Tuesday, 8 October 2013

An innovative if monotonous The Book Thief

From The Week of October 1st, 2013

However much it entertains us in theatres and agonizes us in our personal lives, tragedy, more than anything else, is the revealer of true character. For it is only when pushed to the extremity of ugly circumstance and torturous emotion that we come to understand who we are. Do we buckle in the face of cruelty from both the world and our fellow humans? Do we resign ourselves to fates imposed upon us by powers far more immense than ourselves? Or do we remind ourselves that setbacks, in whatever form, are merely opportunities to learn, to grow and to be better next time? All humans, at one point or another, have been compelled to respond to tragedy by taking one of its many roads, but how many of them have comprehended just how consequential that decision was, just how much it shapes their lives and their souls? Marcus Zusak ruminates in his interesting, if problematic, work.

Growing up in the harsh, racist nationalism of Nazi Germany, Liesel is an angry girl with nothing to call her own. Her parents, communists who fear the worst from Hitler, have sent her to a foster home in Munich where she's softened by the kindness of her foster father, Hans, and stiffened by the sternness of her foster mother, Rosa. Teased for being slow to learn how to read, she proves to be fearsome with her fists, pummeling anyone who deigns to scorn her. For she is a girl determined to overcome her own shortcomings and prove everyone wrong.

With Hans' help, Liesel slowly learns her letters, knowledge that kindles a lifelong thirst for books and the wisdom contained within. Her family's relative poverty, however, leaves little expendable coin for the buying of such luxuries, so Liesel turns to stealing them from book burnings and private libraries, insatiably accumulating a collection of works that fill her with words and dreams. But no collection of books can shield her from the outside world which is convulsed by World War II and all of its civilian atrocities. Liesel may have conquered the word, but she cannot conquer the world that made them, and so she must hold on in hopes that those she's come to hold dear make it through to the new dawn.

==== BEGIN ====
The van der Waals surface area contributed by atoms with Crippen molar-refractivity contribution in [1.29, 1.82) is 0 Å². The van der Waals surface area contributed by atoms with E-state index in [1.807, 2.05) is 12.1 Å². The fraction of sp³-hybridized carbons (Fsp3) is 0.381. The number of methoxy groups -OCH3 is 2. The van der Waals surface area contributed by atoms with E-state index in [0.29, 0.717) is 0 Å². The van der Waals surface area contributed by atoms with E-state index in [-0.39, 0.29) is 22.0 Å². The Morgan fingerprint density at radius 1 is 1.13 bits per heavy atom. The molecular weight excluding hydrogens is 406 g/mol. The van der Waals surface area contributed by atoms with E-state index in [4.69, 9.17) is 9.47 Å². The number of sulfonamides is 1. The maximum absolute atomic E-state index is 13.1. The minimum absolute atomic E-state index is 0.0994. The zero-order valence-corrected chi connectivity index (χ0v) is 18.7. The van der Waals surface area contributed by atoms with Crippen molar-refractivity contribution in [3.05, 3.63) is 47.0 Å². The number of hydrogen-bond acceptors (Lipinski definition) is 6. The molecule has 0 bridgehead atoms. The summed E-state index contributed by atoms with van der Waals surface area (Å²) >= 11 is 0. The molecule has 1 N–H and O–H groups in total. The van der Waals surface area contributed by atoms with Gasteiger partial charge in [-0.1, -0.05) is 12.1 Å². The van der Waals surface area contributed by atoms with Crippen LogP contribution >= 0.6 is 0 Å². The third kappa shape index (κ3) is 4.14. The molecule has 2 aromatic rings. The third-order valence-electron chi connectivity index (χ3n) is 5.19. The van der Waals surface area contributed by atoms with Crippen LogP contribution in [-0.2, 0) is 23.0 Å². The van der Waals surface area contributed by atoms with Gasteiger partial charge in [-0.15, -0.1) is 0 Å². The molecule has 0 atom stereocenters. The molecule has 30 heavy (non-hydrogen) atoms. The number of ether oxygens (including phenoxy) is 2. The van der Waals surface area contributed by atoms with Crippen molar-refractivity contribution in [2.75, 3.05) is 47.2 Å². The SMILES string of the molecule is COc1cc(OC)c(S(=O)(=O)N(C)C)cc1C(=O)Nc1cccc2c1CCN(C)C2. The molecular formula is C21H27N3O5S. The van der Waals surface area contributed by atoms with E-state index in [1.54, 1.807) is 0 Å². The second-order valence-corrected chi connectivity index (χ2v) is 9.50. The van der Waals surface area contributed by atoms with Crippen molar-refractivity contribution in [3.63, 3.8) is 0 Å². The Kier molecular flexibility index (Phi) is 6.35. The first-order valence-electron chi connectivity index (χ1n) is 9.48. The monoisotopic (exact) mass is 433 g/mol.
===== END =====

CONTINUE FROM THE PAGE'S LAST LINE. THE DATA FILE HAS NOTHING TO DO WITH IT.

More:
The claimant of numerous honors and awards, The Book Thief is inventive fiction. Told from the perspective of Death, a seemingly omnipotent force tasked with the claiming of the souls of the recently deceased, it narratively dips in and out of the lives of its main actors, sometimes granting them the privacy of their own thoughts while at other times exposing, in depth, the secrets of their most closely guarded memories. In this, Mr. Zusak is able to paint a wide canvas, filling in his characters at the pace and the style of his choosing. This proves to be a fairly successful technique that affords the reader a blend of both the intimate and the removed, the soulful and the dispassionate, as we revisit the harshness of Nazi Germany and life beneath its yoke.

Despite the grimness of its setting, The Book Thief is populated by warm characters who, though they possess different motivations and occupations, share in a common desire to endure, as best they can, this life as they know it. Kindness, faithfulness and generosity from the commonfolk stand in stark contrast to the uncaring mercilessness of the Nazi machine which does its best to feed them into its voracious maw. Most everyone in Liesel's orbit exhibits a desire to protect what they have and to forge ahead despite the nightmare in which they've found themselves. Liesel, meanwhile, takes that stoicness a step further, repeatedly placing herself in danger to aid those that society has deemed unworthy. For her, kindness does not stem from pamphlets or marches. It flows from deeds, a truth she does not forget despite her own thievery.

Despite its engaging themes which ask us to contemplate both the ascendent good and the inescapable bad of humanity, The Book Thief is ultimately a disappointment that failed to hold my interest. Liesel's combativeness is, at times, engrossing, as is the sweetness of her foster father who will stop at nothing to make her dreams come true. But these virtues cannot make up for the slow, grinding relentlessness of the plot which fails to come to anything like a culmination. Our protagonists are merely presented with incident after incident, moment after moment, challenge after challenge, and asked to react to them. And so, when the novelty of Death-as-character wears off after the first few chapters, we're left with a monotonous journey that leads nowhere. This is a work animated by a wonderful idea that, for all its potence, lacks the power to carry 500 pages on its own.

At times fascinating and touching, but too much of a slog to be laudatory... (3/5 Stars)

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